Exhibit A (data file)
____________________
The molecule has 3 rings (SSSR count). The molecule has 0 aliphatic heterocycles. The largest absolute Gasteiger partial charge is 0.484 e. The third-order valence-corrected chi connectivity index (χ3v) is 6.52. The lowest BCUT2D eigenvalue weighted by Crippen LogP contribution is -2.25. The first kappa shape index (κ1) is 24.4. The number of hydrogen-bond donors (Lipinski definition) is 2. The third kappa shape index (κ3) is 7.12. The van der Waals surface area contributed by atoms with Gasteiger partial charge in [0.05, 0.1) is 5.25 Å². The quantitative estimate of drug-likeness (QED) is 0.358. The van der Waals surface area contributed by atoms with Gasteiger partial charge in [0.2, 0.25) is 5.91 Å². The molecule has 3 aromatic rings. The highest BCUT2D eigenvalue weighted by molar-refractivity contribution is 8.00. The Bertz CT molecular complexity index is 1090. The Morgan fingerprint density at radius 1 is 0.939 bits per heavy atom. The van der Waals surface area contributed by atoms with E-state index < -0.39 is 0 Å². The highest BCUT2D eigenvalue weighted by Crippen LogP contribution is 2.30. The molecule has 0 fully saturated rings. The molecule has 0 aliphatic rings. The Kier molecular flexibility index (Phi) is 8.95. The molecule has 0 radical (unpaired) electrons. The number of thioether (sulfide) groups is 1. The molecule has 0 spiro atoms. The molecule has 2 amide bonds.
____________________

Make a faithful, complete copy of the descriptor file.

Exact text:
The molecule has 3 rings (SSSR count). The molecule has 0 aliphatic heterocycles. The largest absolute Gasteiger partial charge is 0.484 e. The third-order valence-corrected chi connectivity index (χ3v) is 6.52. The lowest BCUT2D eigenvalue weighted by Crippen LogP contribution is -2.25. The first kappa shape index (κ1) is 24.4. The number of hydrogen-bond donors (Lipinski definition) is 2. The third kappa shape index (κ3) is 7.12. The van der Waals surface area contributed by atoms with Gasteiger partial charge in [0.05, 0.1) is 5.25 Å². The quantitative estimate of drug-likeness (QED) is 0.358. The van der Waals surface area contributed by atoms with Gasteiger partial charge in [0.2, 0.25) is 5.91 Å². The molecule has 3 aromatic rings. The highest BCUT2D eigenvalue weighted by molar-refractivity contribution is 8.00. The Bertz CT molecular complexity index is 1090. The Morgan fingerprint density at radius 1 is 0.939 bits per heavy atom. The van der Waals surface area contributed by atoms with E-state index < -0.39 is 0 Å². The highest BCUT2D eigenvalue weighted by Crippen LogP contribution is 2.30. The molecule has 0 fully saturated rings. The molecule has 0 aliphatic rings. The Kier molecular flexibility index (Phi) is 8.95. The molecule has 0 radical (unpaired) electrons. The number of thioether (sulfide) groups is 1. The molecule has 0 spiro atoms. The molecule has 2 amide bonds.